Alec Nevala-Lee

Thoughts on art, creativity, and the writing life.

Heinlein’s index cards

with 2 comments

Robert A. Heinlein

I keep with me at all times 3 x 5 file cards on which I make notes—at my bedside, in my bath, at my dining table, at my desk, and everywhere, and I invariably have them on my person whenever I am away from home, whether for fifteen minutes or six months. An idea for a story is jotted down on such a card and presently is filed under an appropriate category, in my desk. When enough notes have accumulated around an idea to cause me to think of it as an emergent story, I pull those cards out of category files, assign a working title, and give it a file separator with the working title written on the index. Thereafter, new notes are added to the bundle as they occur to me. At the present time I am filing notes under sixteen categories and under fifty-three working titles.

A story may remain germinating for days only, or for years—two of my current working titles are more than twenty years old. But once I start to write a story the first draft usually is completed in a fairly short time. Thereafter I spend time as necessary in cutting, revising, and polishing. Then the opus is smooth-typed and sent to market.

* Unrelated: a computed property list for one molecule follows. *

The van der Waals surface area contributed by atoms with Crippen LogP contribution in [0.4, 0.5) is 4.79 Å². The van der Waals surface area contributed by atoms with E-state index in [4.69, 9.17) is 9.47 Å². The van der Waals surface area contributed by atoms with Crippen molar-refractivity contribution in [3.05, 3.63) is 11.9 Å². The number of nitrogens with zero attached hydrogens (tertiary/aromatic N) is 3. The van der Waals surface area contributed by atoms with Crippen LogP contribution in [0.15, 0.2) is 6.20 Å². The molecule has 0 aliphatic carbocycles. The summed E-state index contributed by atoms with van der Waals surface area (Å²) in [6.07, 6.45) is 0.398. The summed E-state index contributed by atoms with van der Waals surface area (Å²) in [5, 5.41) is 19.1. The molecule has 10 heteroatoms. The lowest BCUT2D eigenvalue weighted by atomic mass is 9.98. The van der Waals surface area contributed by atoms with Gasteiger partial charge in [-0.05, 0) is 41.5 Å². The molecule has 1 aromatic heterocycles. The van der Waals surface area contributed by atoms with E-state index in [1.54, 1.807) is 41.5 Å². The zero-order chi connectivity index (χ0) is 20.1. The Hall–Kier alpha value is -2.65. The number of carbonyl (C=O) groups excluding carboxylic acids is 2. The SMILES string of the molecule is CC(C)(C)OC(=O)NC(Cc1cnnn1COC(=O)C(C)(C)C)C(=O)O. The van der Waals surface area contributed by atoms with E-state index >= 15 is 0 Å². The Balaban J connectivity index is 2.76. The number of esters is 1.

Robert A. Heinlein, quoted in Robert A. Heinlein: In Dialogue With His Century

Written by nevalalee

February 27, 2016 at 7:30 am

2 Responses

Subscribe to comments with RSS.

  1. An index card and a pen boots up instantly. Whenever I read a book first thing I do is stick a system card in as my bookmark. 3×5 in a paperback, 8×5 for a larger book. Thanks again for digging this up: Heinlein always looks effortless on the surface — the more one learns about writing, the rarer the ‘muse’ becomes and the more common the discipline.

    Darren

    February 28, 2016 at 4:30 pm

  2. @Darren: I’d never heard them called “system cards” until now, and I kind of love it.

    nevalalee

    March 13, 2016 at 8:09 pm


Leave a Reply

Fill in your details below or click an icon to log in:

WordPress.com Logo

You are commenting using your WordPress.com account. Log Out / Change )

Twitter picture

You are commenting using your Twitter account. Log Out / Change )

Facebook photo

You are commenting using your Facebook account. Log Out / Change )

Google+ photo

You are commenting using your Google+ account. Log Out / Change )

Connecting to %s

%d bloggers like this: